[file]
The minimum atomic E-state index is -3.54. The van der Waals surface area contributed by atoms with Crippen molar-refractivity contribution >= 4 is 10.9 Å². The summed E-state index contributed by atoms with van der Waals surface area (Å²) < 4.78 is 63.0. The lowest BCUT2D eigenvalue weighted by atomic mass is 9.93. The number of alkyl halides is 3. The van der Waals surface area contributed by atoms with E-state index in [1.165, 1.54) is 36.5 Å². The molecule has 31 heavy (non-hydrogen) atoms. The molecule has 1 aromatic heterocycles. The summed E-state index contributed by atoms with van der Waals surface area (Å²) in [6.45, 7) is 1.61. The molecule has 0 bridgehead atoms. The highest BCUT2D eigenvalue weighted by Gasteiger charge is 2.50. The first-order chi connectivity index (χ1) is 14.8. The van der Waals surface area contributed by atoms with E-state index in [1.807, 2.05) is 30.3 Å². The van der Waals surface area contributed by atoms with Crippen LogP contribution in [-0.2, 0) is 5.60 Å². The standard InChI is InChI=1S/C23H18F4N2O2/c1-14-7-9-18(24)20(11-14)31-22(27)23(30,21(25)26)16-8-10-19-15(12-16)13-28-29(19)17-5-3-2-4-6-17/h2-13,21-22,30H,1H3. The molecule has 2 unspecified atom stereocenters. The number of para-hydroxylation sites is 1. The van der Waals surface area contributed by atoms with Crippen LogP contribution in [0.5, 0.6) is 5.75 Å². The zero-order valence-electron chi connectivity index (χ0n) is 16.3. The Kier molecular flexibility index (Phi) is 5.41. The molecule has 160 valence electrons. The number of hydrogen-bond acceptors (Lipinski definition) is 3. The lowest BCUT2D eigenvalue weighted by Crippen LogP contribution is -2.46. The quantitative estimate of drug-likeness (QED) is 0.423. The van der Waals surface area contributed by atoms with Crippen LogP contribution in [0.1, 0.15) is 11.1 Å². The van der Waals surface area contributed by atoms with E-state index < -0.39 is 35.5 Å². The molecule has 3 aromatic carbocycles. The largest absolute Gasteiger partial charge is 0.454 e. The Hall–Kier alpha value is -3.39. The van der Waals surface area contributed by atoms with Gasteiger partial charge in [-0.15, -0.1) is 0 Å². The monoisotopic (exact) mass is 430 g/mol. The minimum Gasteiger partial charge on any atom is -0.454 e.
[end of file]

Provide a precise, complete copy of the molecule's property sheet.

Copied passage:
The minimum atomic E-state index is -3.54. The van der Waals surface area contributed by atoms with Crippen molar-refractivity contribution >= 4 is 10.9 Å². The summed E-state index contributed by atoms with van der Waals surface area (Å²) < 4.78 is 63.0. The lowest BCUT2D eigenvalue weighted by atomic mass is 9.93. The number of alkyl halides is 3. The van der Waals surface area contributed by atoms with E-state index in [1.165, 1.54) is 36.5 Å². The molecule has 31 heavy (non-hydrogen) atoms. The molecule has 1 aromatic heterocycles. The summed E-state index contributed by atoms with van der Waals surface area (Å²) in [6.45, 7) is 1.61. The molecule has 0 bridgehead atoms. The highest BCUT2D eigenvalue weighted by Gasteiger charge is 2.50. The first-order chi connectivity index (χ1) is 14.8. The van der Waals surface area contributed by atoms with E-state index in [1.807, 2.05) is 30.3 Å². The van der Waals surface area contributed by atoms with Crippen LogP contribution in [-0.2, 0) is 5.60 Å². The standard InChI is InChI=1S/C23H18F4N2O2/c1-14-7-9-18(24)20(11-14)31-22(27)23(30,21(25)26)16-8-10-19-15(12-16)13-28-29(19)17-5-3-2-4-6-17/h2-13,21-22,30H,1H3. The molecule has 2 unspecified atom stereocenters. The number of para-hydroxylation sites is 1. The van der Waals surface area contributed by atoms with Crippen LogP contribution in [0.5, 0.6) is 5.75 Å². The zero-order valence-electron chi connectivity index (χ0n) is 16.3. The Kier molecular flexibility index (Phi) is 5.41. The molecule has 160 valence electrons. The number of hydrogen-bond acceptors (Lipinski definition) is 3. The lowest BCUT2D eigenvalue weighted by Crippen LogP contribution is -2.46. The quantitative estimate of drug-likeness (QED) is 0.423. The van der Waals surface area contributed by atoms with Crippen LogP contribution in [0.1, 0.15) is 11.1 Å². The van der Waals surface area contributed by atoms with E-state index < -0.39 is 35.5 Å². The molecule has 3 aromatic carbocycles. The largest absolute Gasteiger partial charge is 0.454 e. The Hall–Kier alpha value is -3.39. The van der Waals surface area contributed by atoms with Gasteiger partial charge in [-0.15, -0.1) is 0 Å². The monoisotopic (exact) mass is 430 g/mol. The minimum Gasteiger partial charge on any atom is -0.454 e.